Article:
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Why good child care? Equity

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Providing equity

For two groups in society - women and children with disabilities - ECEC makes a special contribution to equity.

Equity for children with disabilities is an important social justice issue. In previous decades, many countries have progressed from neglect and institutionalisation of children with special needs to the development of separate schools and facilities. More recently, the idea (if not the full practice) that all individuals have the right to full participation in their community and in society - in schools, workplaces, and public settings including ECEC programs - has become mainstream. ECEC services can provide equity for children with special needs if they are welcomed into inclusive programs and have the opportunity to participate alongside of typically developing peers.

The idea that "child care is the ramp that provides equal access to the workforce for mothers" is not a new one. However, as an equity issue, this goes beyond the pragmatic value of ensuring that mothers of young children can be employed. The idea that universal child care is required to support women's equality as a basic citizenship right is associated with feminist arguments that social rights constitute a key element of citizenship. While from a practical point of view, the burden of household and caring work has huge implications for women's economic and social status, it is also a matter of citizenship rights and responsibilities. Simply put, without full access to ECEC services, equality for women cannot be a reality.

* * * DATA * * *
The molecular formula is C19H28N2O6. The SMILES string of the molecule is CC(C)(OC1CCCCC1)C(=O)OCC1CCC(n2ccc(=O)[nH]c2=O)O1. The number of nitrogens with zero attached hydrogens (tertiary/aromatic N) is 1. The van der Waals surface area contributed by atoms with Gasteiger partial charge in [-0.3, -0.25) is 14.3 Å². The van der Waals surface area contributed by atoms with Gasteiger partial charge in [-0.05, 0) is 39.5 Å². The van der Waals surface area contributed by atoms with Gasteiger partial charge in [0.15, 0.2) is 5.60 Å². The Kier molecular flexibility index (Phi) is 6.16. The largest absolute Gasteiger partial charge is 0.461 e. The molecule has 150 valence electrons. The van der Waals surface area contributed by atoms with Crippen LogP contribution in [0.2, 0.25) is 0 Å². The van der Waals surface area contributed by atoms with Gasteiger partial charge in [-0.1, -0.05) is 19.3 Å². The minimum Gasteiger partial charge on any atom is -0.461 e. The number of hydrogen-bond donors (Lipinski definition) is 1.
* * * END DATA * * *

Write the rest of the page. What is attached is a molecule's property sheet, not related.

social solidarity lifelong learning  
parental employment equity
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